Narrow Search

  • Show Only

  • Category

  • Narrow by Date

    • All
    • Today
    • Last 7 Days
    • Last 30 Days
    • Select a Date Range
    • From:

      To:


Comment Archives: stories: News

Re: “10 Worst Jobs in Cleveland

I thought those were funny as hell lmao

1 like, 0 dislikes
Posted by 24hrcompleteplumbing on 08/21/2016 at 4:34 PM

Re: “The Origins and Evolution of the Cleveland Accent (Yes, You Have an Accent, Cleveland)

I was never aware of the Cleveland accent until I moved to Columbus (I'm from Mayfield Heights) to attend Ohio State, and many people asked me where I was from....and I asked why. Then I was made aware of my Cleveland accent, which apparently I still have. A year ago a cousin of mine was in town from LA and noticed my accent right away....and I consciously try to speak without it! Guess I'm not too successful....

2 likes, 0 dislikes
Posted by Ray D. Glasser on 08/21/2016 at 1:19 PM

Re: “The Origins and Evolution of the Cleveland Accent (Yes, You Have an Accent, Cleveland)

I lived from 2nd grade till 9th grade in Mayfield Hts, eventually moving back to Chicago, where I was born. For the last 30+ years I've lived either on the East Coast or West Coast. To a great extent, because so many people in places like LA and DC (where I've lived since '97) are from other places, at some point their kids (regardless of ethnicity or even race) grow up speaking "broadcast English". But as I do a lot of public speaking and presentations in my job, listening to stuff I did decades ago (even as a college DJ) and what I do now, there is definitely the existence of a "northern accent". Sometimes it's derided as an "adenoidal twang" (as someone actually said to me when critiquing me on the high school speech team in suburban Chicago). I had to exorcise it (subconsciously or otherwise) when I worked overseas so I can be readily understood, especially since Middle East, Asian and African folks are much more accustomed to the Queen's English .

1 like, 0 dislikes
Posted by Roadworrier on 08/21/2016 at 12:19 AM

Re: “The Origins and Evolution of the Cleveland Accent (Yes, You Have an Accent, Cleveland)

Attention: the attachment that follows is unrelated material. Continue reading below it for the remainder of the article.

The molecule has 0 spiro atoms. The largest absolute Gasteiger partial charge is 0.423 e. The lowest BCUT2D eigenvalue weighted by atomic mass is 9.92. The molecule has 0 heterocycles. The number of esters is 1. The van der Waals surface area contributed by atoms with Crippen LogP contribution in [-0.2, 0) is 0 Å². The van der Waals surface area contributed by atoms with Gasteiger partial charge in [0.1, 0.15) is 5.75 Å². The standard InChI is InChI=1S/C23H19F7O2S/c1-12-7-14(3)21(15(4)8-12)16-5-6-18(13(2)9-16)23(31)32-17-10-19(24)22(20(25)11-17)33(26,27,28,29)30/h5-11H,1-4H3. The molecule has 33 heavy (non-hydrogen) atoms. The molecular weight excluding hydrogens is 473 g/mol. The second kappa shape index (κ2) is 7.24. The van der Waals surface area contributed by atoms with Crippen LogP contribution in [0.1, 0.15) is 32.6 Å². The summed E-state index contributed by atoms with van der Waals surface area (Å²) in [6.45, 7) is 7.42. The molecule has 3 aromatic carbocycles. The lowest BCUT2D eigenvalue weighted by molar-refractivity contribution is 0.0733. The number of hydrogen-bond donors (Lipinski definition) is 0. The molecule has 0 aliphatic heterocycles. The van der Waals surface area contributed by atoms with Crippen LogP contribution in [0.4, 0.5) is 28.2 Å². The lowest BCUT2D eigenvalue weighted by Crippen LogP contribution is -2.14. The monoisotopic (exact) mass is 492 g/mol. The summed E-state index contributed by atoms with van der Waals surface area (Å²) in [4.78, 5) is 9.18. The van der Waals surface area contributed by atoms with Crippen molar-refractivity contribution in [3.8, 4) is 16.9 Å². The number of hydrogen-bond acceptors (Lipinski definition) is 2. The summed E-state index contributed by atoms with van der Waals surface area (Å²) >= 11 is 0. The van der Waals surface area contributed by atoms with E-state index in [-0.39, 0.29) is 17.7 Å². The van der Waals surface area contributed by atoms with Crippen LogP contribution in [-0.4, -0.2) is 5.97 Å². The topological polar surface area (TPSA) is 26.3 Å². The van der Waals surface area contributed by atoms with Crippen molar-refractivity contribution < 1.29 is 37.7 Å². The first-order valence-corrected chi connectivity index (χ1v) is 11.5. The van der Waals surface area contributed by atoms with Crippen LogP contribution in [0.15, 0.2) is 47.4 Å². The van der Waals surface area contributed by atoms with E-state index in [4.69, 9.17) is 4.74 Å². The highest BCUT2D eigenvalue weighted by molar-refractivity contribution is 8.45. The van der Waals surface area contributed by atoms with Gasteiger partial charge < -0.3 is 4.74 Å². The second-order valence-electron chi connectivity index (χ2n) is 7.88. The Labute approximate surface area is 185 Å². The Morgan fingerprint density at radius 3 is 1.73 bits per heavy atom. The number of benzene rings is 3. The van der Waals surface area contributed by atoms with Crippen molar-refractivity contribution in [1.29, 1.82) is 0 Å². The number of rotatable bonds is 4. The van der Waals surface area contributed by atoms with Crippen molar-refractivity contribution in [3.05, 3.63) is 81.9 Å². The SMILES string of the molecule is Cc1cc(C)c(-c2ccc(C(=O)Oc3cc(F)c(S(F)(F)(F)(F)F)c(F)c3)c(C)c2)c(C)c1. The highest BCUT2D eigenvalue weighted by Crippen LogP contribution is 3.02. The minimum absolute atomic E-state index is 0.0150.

I'm old enough to have grown up when Cleveland was the broadcast standard, and I'm sure my youthful television watching habits contributed to my speech patterns. I'm pretty sure that no matter what my accent is, it's not the one described here.

1 like, 0 dislikes
Posted by Mama Bear CLMH on 08/19/2016 at 12:33 PM

Re: “The Origins and Evolution of the Cleveland Accent (Yes, You Have an Accent, Cleveland)

I was born and raised in Cleveland Heights, and some years later, lived in Lakewood, but I never ran into anyone who spoke in the way this article indicates. It wasn't until I moved to Cincinnati three years ago and made friends with a woman at church that I got my first taste of the infamous "yeah"; her accent was extremely pronounced and at first, I thought she had to be joking. I have no idea if she was originally from Cleveland, but I plan to ask her the next time we see one another.

1 like, 0 dislikes
Posted by MyRedSandals on 08/18/2016 at 11:19 PM

Re: “Some Think Sports Talk Radio in Cleveland Is Dying. Truth Is, It's Already Dead.

How do you people really feel?

Posted by Bob on 08/18/2016 at 10:50 PM

Re: “The Origins and Evolution of the Cleveland Accent (Yes, You Have an Accent, Cleveland)

I was born and raised in NE Ohio but moved to Nevada almost 20 years and I'm always asked where I'm from because of my accent! My children tease me because I say py-ants (pants) and ask me to say it over and over! I just went back to NE Ohio for a 5 week visit and definitely noticed the accents and now that I'm back home, everyone is telling me that my accent is stronger than ever! Great article and to those that in denial, get over it and embrace your Cleveland accent, it's something to be proud of!!!

2 likes, 0 dislikes
Posted by Kathy on 08/18/2016 at 9:04 PM

Re: “The Origins and Evolution of the Cleveland Accent (Yes, You Have an Accent, Cleveland)

That foxy weather chick on Fox-8 (Melissa M.) says "Kee-YAN-ton" and "Ee-yak-ron" every night she's on TV. I was sure she was from Sha-CAW-go.

Nope...it's Youngstown. Go figure, huh? And she told us to go look at the "full mew-n" tonight.

I think it's sorta kee-yute.

Chuckles the Clown

3 likes, 0 dislikes
Posted by Chuckles the Clown on 08/18/2016 at 8:52 PM

Re: “The Origins and Evolution of the Cleveland Accent (Yes, You Have an Accent, Cleveland)